MTVG is now using a number of recycled materials at its Englewood, Colo. headquarters to build its eco-friendly trucks.
In this age of environmental consciousness, many companies often claim to be “eco-friendly” and concerned about the future of our planet, but it winds up being marketing slogan and little more.
However, for the past year veteran mobile production company Mobile TV Group (MTVG), based in Colorado, has been putting its money where it’s mouth is. The company builds and maintains a fleet of traveling TV facilities at its two-story facility in the Denver suburb of Englewood, CO. The company has undertaken an eco-centric initiative that focuses on using recycled materials for its onboard workstations and crew positions, lowering cabling weight and soon may be using autonomous tractors to pull its trucks to the customer venues.
“We hope that’s its more than just a marketing slogan,” said Nick Garvin, the company's CEO. “It’s something we truly believe in. We’re not in the most eco-friendly business to begin with, moving heavy equipment around. And at its core technology is not an eco-friendly thing, but we’re in that business so we’re trying to do what we can for the world we live in.”
Nick Garvin, COO of Mobile TV Group.
The company, celebrating its 23rd anniversary, builds the interior portions of its 53-foot expando trucks—but not the outer shell and the expando mechanism. The company assembles two to three trucks a year, recycling cable and other components from older trucks to put into the new ones. They’ve even looked at installing solar panels to generate electricity, but found the panels too heavy for federally mandated weight limitations. [Each truck typically weighs about 80,000 pounds fully equipped.]
Indeed, reducing weight is one of the top priorities for mobile production companies.To this end the company is now using a new recycled and tightly compressed “Earth-friendly” paper product that is strong and can be easily modified to fit specific parts of the truck’s walls, framing and tabletop finishes within each production area.
To save weight and protect the envrionment, MTVG is using a new recycled and tightly compressed “Earth-friendly” paper product that is strong and can be easily modified to fit specific parts of the truck’s walls, framing and tabletops in each production area.
Another part of its ongoing eco-friendly initiative has seen the company pre-order two Tesla electric semi-tractors for its fleet of trailers.After unveiling the new electric semis in November of 2017, Tesla has said it would begin production in 2019, with the first units shipping in 2020. Like other companies in other industries that use trucks, MTVG has placed a $5,000 deposit and hopes to take shipment of tractors in 2020. The Tesla Semi is capable of traveling 500 miles on a single electric charge, which makes it ideal for regional sports networks that tend to be located in the Midwest and west coast part of the country.
“We’ll certainly install charging stations at our headquarters, but we’re hoping that Los Angeles and the California area will adopt some initiatives to build electric charging stations in its many cities,” Garvin said. “It’s good for our business and many businesses, so we’ll see how that all shakes out. In general, we don't produce many cross-country projects, which saves gas.”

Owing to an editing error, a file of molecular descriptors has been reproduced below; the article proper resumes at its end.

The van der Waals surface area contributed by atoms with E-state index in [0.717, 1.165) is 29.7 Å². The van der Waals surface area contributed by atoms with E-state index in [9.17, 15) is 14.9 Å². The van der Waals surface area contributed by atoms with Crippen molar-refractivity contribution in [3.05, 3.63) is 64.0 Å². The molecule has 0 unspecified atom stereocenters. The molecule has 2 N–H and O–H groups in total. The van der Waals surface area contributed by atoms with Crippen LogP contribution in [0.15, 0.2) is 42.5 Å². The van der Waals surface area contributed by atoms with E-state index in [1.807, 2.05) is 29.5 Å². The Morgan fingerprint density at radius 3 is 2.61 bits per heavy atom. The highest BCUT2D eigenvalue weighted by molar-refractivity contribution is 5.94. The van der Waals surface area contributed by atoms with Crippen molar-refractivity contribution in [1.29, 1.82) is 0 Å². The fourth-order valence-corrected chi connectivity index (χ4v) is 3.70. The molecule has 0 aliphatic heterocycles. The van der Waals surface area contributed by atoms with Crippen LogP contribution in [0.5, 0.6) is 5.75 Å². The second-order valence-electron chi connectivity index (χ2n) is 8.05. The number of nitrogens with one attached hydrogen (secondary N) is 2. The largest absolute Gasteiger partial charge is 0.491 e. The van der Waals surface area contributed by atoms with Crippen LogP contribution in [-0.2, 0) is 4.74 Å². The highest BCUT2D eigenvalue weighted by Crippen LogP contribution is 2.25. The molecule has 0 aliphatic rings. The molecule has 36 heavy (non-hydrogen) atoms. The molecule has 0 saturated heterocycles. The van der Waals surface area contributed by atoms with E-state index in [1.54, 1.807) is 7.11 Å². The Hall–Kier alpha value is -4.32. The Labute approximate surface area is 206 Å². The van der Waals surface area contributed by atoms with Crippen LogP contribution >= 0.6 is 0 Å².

As for the Tesla order, Garvin said the tractors’ electric motors feature less moving parts, so they’ll potentially last longer and run much more efficiently than the new semi-tractors it just took delivery of in January for two new 52-foot 4K HDR-capable production trucks that will hit the road later this year.
Most of MTVG’s new fleet of mobile units can help televise live events in HD (1080p, or 720p/1080i), 4K, HDR and 6X slo-mo, 1080p, or 720p/1080i. By 2020, some of these trailers may be pulled by a self-driving “Telsa Semi” tractor.
Interestingly, Garvin told The Broadcast Bridge he hopes Elon Musk, a pioneer of the electric semi, sees this article and contacts the company for his next big idea. He thinks Musk will be attracted to how the self-driving Tesla trucks will be used.
“We’d love for Elon Musk to see this article and we would love to work with him on some of his live Tesla events, so when he reveals his next big thing, he uses Mobile TV Group to broadcast it. I think he’d be very interested in how this industry is using his autonomous trucks, because the mobile production business in general has to be one of the highest dollar and most technologically advanced thing that a Tesla Semi can pull behind it. I’m talking value and technical sophistication of the cargo. That’s got to be more interesting to him than Fed Ex moving a bunch of packages around.
“In terms of what Elon would be interested in [given his SpaceX program] and what Tesla would think is cool, this industry got to be it.”
Garvin said while it has not necessarily led to increased business, being eco-friendly has boosted moral at his company, where employees feel part of something bigger than themselves and their everyday lives.
“It helps our employees be part of a culture that’s trying to do its part to be responsible,” he said. “I think we all have a moral responsibility to not damage the environment as much as possible.”
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